- Animals within a defined landscape – in this case, wildlife is the center of attention, but we can see the physical context.
- Close ups of predator-prey interactions – this is the ultimate proof of ecosystem health: predators thrive because of abundant prey.
This is what your photos made me feel. Photography – and visual media – is all about feeling. Liking a photo or not is ultimately a subjective issue, but there are photos that everybody likes. Those photos trigger something on our brains, make us feel something beyond the physical representation of light on a screen or paper. What is it that make those photos so powerful? I urge you all to pick your favorite ones – besides your own – and study them. What is that you like about them? Then, go out and don’t try to copy them, but feel your own way to express that feeling that’d like to share with others.
With three more days to submit, I am allowing one more submission for the assignment. Many of you have asked for it and based on what I've seen so far, how could I say no to seeing more gorgeous photos of our oceans.
That Wild Feeling
Wow, you guys have been sending really nice photos. Some of you have mastered the art of landscape photography—with low light, sunsets, long exposures, and neutral-density filters—and there are also great animal portraits and close-ups. I’m “liking” photos that fit the pristine seas theme most closely. That does not mean I don’t still like others; there are many nice photos in this assignment so far.
I especially like the photos showing large animals in the context of their environments and interactions between predators and prey. When we dive in remote locations, we know immediately if the place is pristine, because large animals are abundant. An epic, majestic landscape without signs of humans also gives me that wild, pristine feeling. I’m getting that feeling from some of your great photos. Please keep them coming!
This week Enric speaks to editor Marie McGrory on the Weekly Wrap, an audio show that goes inside the minds of Nat Geo photographers and staff. Hear about his life’s mission to save the last wild places in the oceans and how he has accomplished that with the power of photography, plus some tips for this assignment!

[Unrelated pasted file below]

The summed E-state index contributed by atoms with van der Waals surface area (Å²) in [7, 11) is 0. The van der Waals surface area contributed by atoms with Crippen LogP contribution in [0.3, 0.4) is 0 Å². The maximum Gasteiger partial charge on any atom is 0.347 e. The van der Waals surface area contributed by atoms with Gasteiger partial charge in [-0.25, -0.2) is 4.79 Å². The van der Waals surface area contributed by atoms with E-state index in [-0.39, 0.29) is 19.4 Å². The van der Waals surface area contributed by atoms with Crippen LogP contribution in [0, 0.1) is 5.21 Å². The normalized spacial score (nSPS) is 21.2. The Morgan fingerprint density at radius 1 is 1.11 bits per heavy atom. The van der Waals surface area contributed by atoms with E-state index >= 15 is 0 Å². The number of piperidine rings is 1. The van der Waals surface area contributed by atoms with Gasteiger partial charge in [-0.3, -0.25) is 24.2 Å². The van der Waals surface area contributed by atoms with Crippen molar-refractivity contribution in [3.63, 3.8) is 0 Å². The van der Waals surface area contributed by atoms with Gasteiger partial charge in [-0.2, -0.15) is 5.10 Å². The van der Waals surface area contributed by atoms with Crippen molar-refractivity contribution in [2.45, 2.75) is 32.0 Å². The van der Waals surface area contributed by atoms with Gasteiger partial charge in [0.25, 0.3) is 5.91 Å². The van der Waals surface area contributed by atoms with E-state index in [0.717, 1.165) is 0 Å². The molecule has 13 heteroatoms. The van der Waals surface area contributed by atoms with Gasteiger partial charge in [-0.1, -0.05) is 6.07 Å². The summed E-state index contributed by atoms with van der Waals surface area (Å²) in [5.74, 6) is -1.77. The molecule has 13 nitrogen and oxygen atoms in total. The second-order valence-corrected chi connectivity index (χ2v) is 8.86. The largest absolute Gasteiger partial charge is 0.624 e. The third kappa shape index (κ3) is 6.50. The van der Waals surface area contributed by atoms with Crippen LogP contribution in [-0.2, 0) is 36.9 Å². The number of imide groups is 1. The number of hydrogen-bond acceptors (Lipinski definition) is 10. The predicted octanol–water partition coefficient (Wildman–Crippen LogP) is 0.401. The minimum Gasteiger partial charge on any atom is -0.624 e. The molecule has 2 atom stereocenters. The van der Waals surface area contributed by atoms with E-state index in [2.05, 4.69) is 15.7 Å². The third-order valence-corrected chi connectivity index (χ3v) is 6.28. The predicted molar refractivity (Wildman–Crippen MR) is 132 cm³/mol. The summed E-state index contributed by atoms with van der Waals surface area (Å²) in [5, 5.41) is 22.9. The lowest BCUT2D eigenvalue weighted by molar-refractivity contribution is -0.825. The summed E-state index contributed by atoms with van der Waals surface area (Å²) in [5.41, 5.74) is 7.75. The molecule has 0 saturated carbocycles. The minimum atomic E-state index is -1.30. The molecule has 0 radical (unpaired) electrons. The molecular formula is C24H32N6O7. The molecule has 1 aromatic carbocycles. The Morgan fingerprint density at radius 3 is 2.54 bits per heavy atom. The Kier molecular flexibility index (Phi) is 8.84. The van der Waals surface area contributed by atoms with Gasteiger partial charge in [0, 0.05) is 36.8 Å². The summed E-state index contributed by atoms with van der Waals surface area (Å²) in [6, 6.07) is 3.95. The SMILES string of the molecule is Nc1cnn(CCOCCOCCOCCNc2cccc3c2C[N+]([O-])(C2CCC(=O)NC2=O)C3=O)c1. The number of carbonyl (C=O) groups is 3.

The Difference Between Pretty and Pristine
Thank you to everyone for the big turnout for this assignment. There were some great contributions this first week. After having been through all of them, I have a few thoughts I’d like to share with the community.
There were several questions about whether you could submit photos of freshwater bodies or photos of non-pristine marine issues. The assignment is clear: pristine seas. Rivers and lakes deserve attention, but we needed to narrow the assignment or we would have been inundated by a diversity of themes.
The scope is limited to one's vision of what's “pristine.” This is not a simple issue. Photos of pretty marine animals or waves are not what we're looking for. We look for a picture of what represents your personal baseline; what's “natural” for you. Humans degraded the marine environment even before we started diving and taking photos of it. Therefore, our baselines—our perceptions of what's natural—have shifted over time. My grandpa had a baseline very different from mine. For him it was normal to see fishermen bringing out large groupers in the Mediterranean, whereas I never saw groupers during my childhood. Groupers were not part of my natural world. What's your baseline?
Keep in mind that there’s a difference between “pretty” and “pristine.” A sunset in Santorini with a view of the caldera may be very pretty, but there’s nothing pristine in there. We welcome photos that give us a sense of a healthy ocean. However, a photo in an aquarium could be a good metaphor for what we have lost. But please refrain from sending doom-and-gloom photos. We know that we’re overfishing our oceans and polluting them at a massive scale, but we’d like this assignment to be inspirational. It’s about what a healthy ocean looks like and the future ocean you’d like to see.
The success of a photo for this assignment, in my opinion, depends on whether the photo makes me feel something. Does it make me feel good? Does it give me hope? Does it make me want to dive among large schools of fish or sharks? Everyone’s response is different, and appreciation for a particular photo is totally subjective. Then there are the technical issues. I saw some technically perfect photographs, but they did not inspire me; they were mostly decorative art—what you could consider gorgeous computer wallpaper. We’re asking you to go deeper than the pure aesthetics and submit images that convey what you’re feeling about the pristine ocean. One photo that is technically great may not convey much, but a photo capturing a unique moment in time does not need to be technically great to get the viewer’s attention. A combination of technique and message is perfection.
Thank you again for your work. I really enjoyed going through your submissions. I look forward to many more submissions during the next few weeks.